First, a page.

Friday, November 20, 2009

Building a desk

Way back in 2001, I taught a class where everyone made a Roll-Top desk. Or a desk with a tamboured hutch, depending on what you want to call it. Instead of this class being a typical six-week long session, we doubled it and built the desk in twelve weeks, or roughly 36 hours.

It was an amazing class, and to this day, I still hear from some of the people who took it, saying how much they love the desks they built.

Imagine this desk being passed down through the years to family members.


So along with everyone else in the class, I built a desk too. Instead of including a upper hutch, I added a smaller storage area on top, where my laptop could be stored. I also played around a bit with curves, which I love, Love, LOVE.

Anyone who is familiar with my work knows I have an obsession with circles and squares. I'm not sure what that's about, but they're everywhere.

In tile.

And tops.

And insets.

And relief carving.

It's a weird thing - even one of my favorite albums of all time is In Square Circle.

And though you can't tell by the angle of this photo, the top on this desk has a large sweeping curve on both ends.

The fronts of the three drawers mimic this curve, and tie it all together. I was also experimenting with Milk Paint at the time, and decided to add a little color to the piece, so the teal areas that you see are milk painted and slightly sanded, so the wood grain shows through.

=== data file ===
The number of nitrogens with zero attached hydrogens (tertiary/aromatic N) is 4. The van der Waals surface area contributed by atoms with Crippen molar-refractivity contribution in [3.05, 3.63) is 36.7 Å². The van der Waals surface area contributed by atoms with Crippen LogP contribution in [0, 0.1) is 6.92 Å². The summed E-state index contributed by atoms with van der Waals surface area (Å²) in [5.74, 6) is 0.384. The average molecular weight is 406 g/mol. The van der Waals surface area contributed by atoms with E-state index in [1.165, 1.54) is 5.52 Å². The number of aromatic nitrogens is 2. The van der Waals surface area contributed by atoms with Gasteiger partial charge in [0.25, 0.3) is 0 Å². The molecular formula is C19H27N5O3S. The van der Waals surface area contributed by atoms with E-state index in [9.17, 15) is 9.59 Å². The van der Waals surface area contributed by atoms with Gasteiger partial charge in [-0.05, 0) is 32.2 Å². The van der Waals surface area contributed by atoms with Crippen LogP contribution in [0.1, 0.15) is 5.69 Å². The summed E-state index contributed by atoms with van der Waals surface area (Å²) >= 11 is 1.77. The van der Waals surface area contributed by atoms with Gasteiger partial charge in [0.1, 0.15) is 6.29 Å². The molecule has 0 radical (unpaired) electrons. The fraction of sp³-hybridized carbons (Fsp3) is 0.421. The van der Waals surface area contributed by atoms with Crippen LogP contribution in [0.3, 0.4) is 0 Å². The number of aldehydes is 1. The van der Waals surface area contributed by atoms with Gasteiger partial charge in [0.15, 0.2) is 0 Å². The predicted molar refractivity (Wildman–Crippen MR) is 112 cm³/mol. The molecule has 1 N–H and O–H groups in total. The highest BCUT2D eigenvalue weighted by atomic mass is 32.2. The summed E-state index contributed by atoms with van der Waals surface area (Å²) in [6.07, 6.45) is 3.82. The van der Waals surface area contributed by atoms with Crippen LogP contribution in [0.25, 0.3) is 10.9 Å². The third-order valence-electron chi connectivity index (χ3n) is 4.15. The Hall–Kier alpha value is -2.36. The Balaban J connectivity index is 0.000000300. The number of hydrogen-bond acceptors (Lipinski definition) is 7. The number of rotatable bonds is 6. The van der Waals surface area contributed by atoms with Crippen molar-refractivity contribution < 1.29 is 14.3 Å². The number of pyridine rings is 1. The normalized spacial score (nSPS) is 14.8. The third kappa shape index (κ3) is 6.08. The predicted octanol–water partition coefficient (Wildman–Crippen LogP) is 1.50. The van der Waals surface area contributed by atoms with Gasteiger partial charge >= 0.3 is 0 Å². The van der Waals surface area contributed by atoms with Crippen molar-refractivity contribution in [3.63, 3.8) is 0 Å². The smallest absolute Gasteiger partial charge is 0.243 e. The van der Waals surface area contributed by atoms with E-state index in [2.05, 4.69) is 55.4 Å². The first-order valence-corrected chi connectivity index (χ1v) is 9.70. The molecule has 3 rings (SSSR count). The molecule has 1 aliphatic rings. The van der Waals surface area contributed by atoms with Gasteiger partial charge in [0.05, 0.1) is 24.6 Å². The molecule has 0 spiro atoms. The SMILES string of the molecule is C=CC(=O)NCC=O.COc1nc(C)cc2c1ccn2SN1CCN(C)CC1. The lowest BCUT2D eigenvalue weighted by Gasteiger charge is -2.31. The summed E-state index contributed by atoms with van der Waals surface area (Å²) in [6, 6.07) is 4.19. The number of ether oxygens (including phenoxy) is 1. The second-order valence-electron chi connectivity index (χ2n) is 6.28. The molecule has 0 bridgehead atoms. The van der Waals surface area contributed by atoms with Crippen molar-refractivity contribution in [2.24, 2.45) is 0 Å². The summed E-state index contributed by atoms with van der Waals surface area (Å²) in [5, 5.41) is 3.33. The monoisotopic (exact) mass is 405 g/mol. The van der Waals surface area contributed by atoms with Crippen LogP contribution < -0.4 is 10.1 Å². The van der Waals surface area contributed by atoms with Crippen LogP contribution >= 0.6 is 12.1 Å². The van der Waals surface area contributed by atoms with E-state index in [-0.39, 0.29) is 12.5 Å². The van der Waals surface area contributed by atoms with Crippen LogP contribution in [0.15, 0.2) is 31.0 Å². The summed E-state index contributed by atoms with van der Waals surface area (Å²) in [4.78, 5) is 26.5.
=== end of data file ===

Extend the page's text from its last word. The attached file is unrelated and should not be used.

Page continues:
All of this leads up to the new desk I'm currently building.

I loved the design of the original desk so much that I'm building a duplicate - for myself.

People who hang around my studio/school know I've been working on the desk for probably three months. It's tough to finish something like this when I only get about five hours a week to work on it.

So I'm in the homestretch - all that's left to do are the drawer fronts. Now usually, finishing the fronts is a little hectic for me, as they're the last thing I work on, and one of the more noticeable details.

Imagine my horror when I planed the piece of wood I'd saved for the drawer fronts, only to discover that the grain on it was awful. And of course.. it was my last piece of this wood.

What wood? Good question.

I bought this lumber at an auction, it wasn't labeled, but it was gorgeous. After a little calculating, I decided I had just enough to build this piece. I've been trying to identify the specie ever since, but every time I decide that it's a certain wood, I do a little research and decide it's not that wood afterall.

A little research helped me locate a wood identification service, so I recently sent a small sample of it off to their lab. Hopefully, I'll soon know what the hell this wood it! (And as a professional, I'm a little embarrassed that I can't identify it!)

So stay tuned - I'll be finishing the drawers in just a few days, and will post my solution to this design problem.

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